We All Need A Gig…

       You know I have always been passionate about human rights for all but I was very passionate about the civil rights movement that started in the sixties. I just was. I studied it , read books and poetry about it. Tried to do what I could to live and love a certain way because of it. I was like this at a very young age. Because of  that I am also very passionate about the black lives matter movement. I feel it is a natural extension of what our predecessors worked towards. I was posting something about the black lives matter Movement and someone said to me, well Why don’t you care about Jewish people? Well of course I do. What does that have to do with it. I get some form of that question a lot and I think it comes from a place of fear, anger and yes, even racism.  I really don’t understand that question so I have trouble answering it. I mean to me it’s like going to a cancer benefit and screaming at everyone “don’t you care about AIDS”? Of course we care about AIDS but this is a cancer benefit today. Being that said there is something to be said for being passionate about one thing and really sinking your teeth into that one thing. Robert Redford, the fabulous actor and environmentalist activist once said that he didn’t really respect people that change up their cause and jump from one cause to another all the time. This comes from a man who has made an incredible shift in the world with his environmental efforts. His efforts have made ripple effects across the globe and it doesn’t mean he doesn’t support other causes or care about other causes but he listened to his own specific Dharma.  His Dharma was the environment . Here is a picture of Redford on the set of A River Runs Through it. An amazing film that celebrated Nature. The river, family , free spirits and Fly fishing.
I mean we all support different causes but to be passionate about one thing and really try to make a difference with that one thing isn’t a bad way to go. There is nothing wrong with that. Then I saw it explained so perfectly by Ram Dass from his blog.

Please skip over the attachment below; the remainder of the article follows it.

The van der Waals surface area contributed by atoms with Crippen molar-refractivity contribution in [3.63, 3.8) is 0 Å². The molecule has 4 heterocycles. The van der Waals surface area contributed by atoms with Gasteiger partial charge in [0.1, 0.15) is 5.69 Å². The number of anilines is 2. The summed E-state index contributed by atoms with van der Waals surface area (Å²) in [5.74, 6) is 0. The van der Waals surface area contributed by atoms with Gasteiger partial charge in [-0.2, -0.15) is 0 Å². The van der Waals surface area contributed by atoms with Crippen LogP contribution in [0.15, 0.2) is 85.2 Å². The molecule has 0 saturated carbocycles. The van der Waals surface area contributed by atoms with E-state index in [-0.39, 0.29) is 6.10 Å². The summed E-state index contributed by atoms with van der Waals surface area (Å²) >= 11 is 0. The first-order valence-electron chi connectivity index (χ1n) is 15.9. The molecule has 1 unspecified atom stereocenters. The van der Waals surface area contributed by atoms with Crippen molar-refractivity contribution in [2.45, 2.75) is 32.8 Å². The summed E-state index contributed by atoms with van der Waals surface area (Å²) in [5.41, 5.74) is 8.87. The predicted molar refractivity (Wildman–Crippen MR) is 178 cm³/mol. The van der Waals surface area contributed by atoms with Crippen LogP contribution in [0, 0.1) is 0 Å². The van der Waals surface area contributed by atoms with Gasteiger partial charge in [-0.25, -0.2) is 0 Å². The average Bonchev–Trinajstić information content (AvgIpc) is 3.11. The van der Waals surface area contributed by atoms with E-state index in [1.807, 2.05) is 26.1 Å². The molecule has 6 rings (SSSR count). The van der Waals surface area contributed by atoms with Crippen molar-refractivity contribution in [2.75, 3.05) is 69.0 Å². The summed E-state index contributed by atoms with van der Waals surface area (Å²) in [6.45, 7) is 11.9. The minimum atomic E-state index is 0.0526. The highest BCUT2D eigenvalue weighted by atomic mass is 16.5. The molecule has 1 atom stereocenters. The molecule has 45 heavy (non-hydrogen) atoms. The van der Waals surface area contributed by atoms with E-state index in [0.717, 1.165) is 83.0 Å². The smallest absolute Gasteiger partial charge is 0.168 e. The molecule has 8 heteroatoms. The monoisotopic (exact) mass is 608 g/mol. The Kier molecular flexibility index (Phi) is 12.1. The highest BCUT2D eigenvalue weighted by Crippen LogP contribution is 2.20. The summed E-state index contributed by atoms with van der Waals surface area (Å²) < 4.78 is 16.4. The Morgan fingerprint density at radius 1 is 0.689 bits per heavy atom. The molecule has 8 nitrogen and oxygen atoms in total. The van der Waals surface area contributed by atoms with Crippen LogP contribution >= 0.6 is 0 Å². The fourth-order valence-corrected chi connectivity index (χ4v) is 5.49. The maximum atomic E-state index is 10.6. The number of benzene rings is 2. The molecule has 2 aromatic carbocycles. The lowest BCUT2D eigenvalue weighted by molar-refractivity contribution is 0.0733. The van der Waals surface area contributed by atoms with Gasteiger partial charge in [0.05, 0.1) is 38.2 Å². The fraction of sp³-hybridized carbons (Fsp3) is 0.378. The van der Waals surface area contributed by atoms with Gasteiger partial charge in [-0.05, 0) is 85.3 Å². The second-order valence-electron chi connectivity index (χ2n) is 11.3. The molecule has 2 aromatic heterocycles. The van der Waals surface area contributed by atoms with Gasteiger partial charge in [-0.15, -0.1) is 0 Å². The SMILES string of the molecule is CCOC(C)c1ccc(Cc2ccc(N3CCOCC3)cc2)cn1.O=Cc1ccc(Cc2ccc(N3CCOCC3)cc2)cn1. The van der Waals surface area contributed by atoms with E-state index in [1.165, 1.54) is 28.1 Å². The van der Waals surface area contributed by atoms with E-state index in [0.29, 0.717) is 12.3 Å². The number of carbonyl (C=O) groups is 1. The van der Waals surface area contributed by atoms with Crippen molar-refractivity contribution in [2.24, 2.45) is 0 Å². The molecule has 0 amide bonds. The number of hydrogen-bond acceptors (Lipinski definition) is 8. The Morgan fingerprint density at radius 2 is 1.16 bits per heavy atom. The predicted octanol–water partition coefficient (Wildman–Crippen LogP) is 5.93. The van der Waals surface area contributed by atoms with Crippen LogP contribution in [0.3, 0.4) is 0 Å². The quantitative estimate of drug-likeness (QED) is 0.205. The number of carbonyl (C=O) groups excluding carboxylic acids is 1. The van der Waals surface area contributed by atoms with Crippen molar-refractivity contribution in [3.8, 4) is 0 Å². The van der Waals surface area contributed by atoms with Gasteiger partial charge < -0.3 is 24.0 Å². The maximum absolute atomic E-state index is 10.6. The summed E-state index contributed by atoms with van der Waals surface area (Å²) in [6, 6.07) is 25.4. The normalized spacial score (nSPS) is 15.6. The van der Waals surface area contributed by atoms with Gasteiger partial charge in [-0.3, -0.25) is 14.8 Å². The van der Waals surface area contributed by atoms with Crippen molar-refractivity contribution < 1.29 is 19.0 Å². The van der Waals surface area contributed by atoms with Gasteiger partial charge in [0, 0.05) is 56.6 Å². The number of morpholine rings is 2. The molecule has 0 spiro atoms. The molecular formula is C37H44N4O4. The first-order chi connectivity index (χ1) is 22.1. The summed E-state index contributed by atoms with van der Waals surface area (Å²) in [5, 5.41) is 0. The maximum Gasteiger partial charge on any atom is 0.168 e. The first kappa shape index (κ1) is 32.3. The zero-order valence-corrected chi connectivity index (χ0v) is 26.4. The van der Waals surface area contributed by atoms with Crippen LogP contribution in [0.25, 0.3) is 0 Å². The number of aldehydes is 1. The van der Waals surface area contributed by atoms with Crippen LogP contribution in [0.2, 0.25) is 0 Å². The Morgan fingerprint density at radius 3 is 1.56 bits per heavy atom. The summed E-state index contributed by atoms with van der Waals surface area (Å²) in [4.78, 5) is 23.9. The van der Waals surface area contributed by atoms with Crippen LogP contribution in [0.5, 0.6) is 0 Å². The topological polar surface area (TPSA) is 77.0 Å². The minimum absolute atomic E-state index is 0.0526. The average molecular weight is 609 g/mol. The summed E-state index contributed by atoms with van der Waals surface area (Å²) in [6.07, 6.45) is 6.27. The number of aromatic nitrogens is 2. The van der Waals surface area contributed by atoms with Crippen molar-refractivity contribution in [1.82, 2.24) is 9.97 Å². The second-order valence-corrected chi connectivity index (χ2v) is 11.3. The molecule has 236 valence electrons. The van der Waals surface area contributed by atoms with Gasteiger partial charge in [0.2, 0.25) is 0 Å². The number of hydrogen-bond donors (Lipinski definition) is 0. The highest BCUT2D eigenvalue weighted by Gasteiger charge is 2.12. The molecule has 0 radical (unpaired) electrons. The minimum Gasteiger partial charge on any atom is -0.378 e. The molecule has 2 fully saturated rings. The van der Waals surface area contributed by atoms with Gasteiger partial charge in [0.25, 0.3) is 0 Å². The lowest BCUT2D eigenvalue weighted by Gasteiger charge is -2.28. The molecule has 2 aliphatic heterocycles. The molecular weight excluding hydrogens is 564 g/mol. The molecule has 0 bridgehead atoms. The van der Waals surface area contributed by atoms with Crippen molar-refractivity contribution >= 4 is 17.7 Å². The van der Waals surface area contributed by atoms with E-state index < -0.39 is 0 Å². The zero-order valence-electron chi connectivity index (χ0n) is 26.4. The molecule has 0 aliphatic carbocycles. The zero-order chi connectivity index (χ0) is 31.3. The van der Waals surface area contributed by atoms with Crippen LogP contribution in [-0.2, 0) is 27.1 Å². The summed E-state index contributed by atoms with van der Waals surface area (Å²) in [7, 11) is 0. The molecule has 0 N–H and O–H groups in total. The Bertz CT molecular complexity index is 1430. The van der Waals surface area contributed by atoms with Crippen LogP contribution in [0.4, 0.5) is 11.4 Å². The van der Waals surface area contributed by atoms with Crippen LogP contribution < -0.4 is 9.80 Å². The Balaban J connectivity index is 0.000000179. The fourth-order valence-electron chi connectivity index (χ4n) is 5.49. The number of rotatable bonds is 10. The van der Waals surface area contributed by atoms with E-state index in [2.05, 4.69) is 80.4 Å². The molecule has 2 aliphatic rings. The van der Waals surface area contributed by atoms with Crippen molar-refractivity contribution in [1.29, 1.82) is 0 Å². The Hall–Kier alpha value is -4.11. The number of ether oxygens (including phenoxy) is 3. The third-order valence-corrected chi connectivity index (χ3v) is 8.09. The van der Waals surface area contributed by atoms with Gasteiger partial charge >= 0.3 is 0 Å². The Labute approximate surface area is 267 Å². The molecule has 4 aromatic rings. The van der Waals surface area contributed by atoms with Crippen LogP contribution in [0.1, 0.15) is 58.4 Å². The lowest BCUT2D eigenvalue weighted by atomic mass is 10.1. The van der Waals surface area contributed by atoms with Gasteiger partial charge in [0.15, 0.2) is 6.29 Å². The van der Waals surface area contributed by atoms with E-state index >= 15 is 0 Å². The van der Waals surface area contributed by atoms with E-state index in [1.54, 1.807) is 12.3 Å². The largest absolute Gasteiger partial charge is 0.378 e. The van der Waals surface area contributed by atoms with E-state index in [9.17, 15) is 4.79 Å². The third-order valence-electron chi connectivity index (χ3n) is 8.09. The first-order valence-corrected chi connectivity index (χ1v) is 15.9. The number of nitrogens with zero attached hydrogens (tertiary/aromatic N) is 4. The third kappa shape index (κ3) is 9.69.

How Compassion Expresses Itself

http://www.ramdass.org

He said;

For each of us, you’ve got to be very quiet to hear your unique dharma, your unique way of expression.

Somebody comes along and their major thing in life is to regain the rights of indigenous peoples.
Someone else comes along and their major thing is to awaken people to environmental degradation.
Someone else comes along and their major thing is to clean up the incredible oppression of women.
It isn’t a question of which thing is worse, or which is more worthwhile. Each person has to hear what is their part in the whole process of how their compassion expresses itself.
I am doing this gig. This is my part. It’s no better than your part, it’s just my part. I’m not under some illusion that I have a different part and I honor everybody else’s part, I just have to constantly keep listening to hear what my part is anew.
There is no rule book about this.
We are all on the edge of having to listen freshly all the time. When your children are little you hear the Dharma one way, and as they grow you hear it another way, because you listen freshly. The plane at which all the dualities exist is relativity real, and the plane in which they don’t exist is relatively real, and that’s equally relatively real, so you can milk it any way you want to… We all need a gig.
-Ram Dass
I think he expressed my thoughts perfectly and I wanted to share that because I wasn’t exactly sure how to explain myself because I usually think that question comes from a negative place but I wanted to answer it none the less.  I have always appreciated Ram Dass and his wisdom through out the years.
Thank you.
Love and Happiness,
Jeanne
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James Baldwin’s -No name in the street.                                                                              

  • Take Care of your own. 

“In benighted, incompetent Africa, I had never encountered an orphan: the American streets resembled nothing so much as one vast, howling, unprecedented orphanage. It has been vivid to me for many years that what we call a race problem here is not a race problem at all: to keep calling it that is a way of avoiding the problem. The problem is rooted in the question of how one treats one’s flesh and blood, especially one’s children. ” 

  • Freedom doesn’t really mean we’re Free. There are expectations and even then it’s all a lie. 

“And what the white students had not expected to let themselves in for, when boarding the Freedom Train, was the realisation that the black situation in America was but one aspect of the fraudulent nature of American life. They had not expected to be forced to judge their parents, their elders, and their antecedents, so harshly, and they had not realised how cheaply, after all, the rulers of the republic held their white lives to be. Coming to the defence of the rejected and the destitute, they were confronted with the extent of their own alienation, and the unimaginable dimensions of their own poverty. They were privileged and secure only so long as they did, in effect, what they were told: but they had been raised to believe that they were free.”